Memories are the sparks that ignite feelings of the past. When that spark ignites a happy thought, we smile. So why then, are we expected to feel no pain from our past injustices, when the flame of discontent reignites them?
It’s important where bad memories are concerned, to move on. But, aren’t we obliged to work through the pain before we can leave the past in the past? I believe we are.
That bodes the questions, why do good marriage fail? Why do husbands and wives stray when they have partners who adore them, who love them not only with their souls, but with their bodies as well? Is ther something more to love; more to loving, than simply going through the motions, acting the part and paying lip service?
When we entrust our lives to another, and they to us, don’t we have the obligation to live up to our promises and live each day according to the vowes we take?
And, how do we properly teach our children not only the simple courtesies of life such as kindness and compassion, but also the importance of honor if we do not practice these qualities ourselves? Do we not disrespect them when we fail to live up to the vows we took as partners in life?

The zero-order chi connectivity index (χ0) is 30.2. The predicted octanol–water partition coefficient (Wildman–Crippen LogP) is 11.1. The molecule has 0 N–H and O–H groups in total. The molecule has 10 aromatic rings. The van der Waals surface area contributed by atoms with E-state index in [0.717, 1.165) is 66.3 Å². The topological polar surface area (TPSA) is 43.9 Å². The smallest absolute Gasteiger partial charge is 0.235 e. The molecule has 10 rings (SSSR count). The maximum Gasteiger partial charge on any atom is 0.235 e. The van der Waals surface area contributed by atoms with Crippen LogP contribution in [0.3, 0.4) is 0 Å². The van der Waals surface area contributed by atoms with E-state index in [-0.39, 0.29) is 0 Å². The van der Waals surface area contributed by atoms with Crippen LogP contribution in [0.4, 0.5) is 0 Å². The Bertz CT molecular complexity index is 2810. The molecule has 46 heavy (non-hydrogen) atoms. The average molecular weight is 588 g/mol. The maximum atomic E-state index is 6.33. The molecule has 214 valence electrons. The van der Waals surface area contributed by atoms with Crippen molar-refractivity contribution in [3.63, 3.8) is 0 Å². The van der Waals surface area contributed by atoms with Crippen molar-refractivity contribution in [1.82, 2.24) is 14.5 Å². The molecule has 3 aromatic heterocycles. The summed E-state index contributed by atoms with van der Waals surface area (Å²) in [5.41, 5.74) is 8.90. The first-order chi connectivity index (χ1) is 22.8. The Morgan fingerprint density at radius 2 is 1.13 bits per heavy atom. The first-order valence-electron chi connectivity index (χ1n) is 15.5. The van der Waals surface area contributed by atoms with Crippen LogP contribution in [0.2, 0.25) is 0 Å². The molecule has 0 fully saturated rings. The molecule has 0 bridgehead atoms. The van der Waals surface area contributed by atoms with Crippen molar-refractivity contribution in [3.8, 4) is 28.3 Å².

Before we make these promises to one another, shouldn’t we meet our own challenges and conquer them before we agree to take another’s fragile, tender and vulnerable life into our own? How do we measure up to the people who need us most, our children, when we fail to measure up to ourselves?
How can we love each other if we haven’t learned to love ourselves first? How can we promise to love one another only to break the promise and in effect the vows we took? The answer lies within us.
The sparks of our memories need to be reignited and the flame that is our pain needs to burn before it turns to ash. Out of the ash comes love. This I believe.
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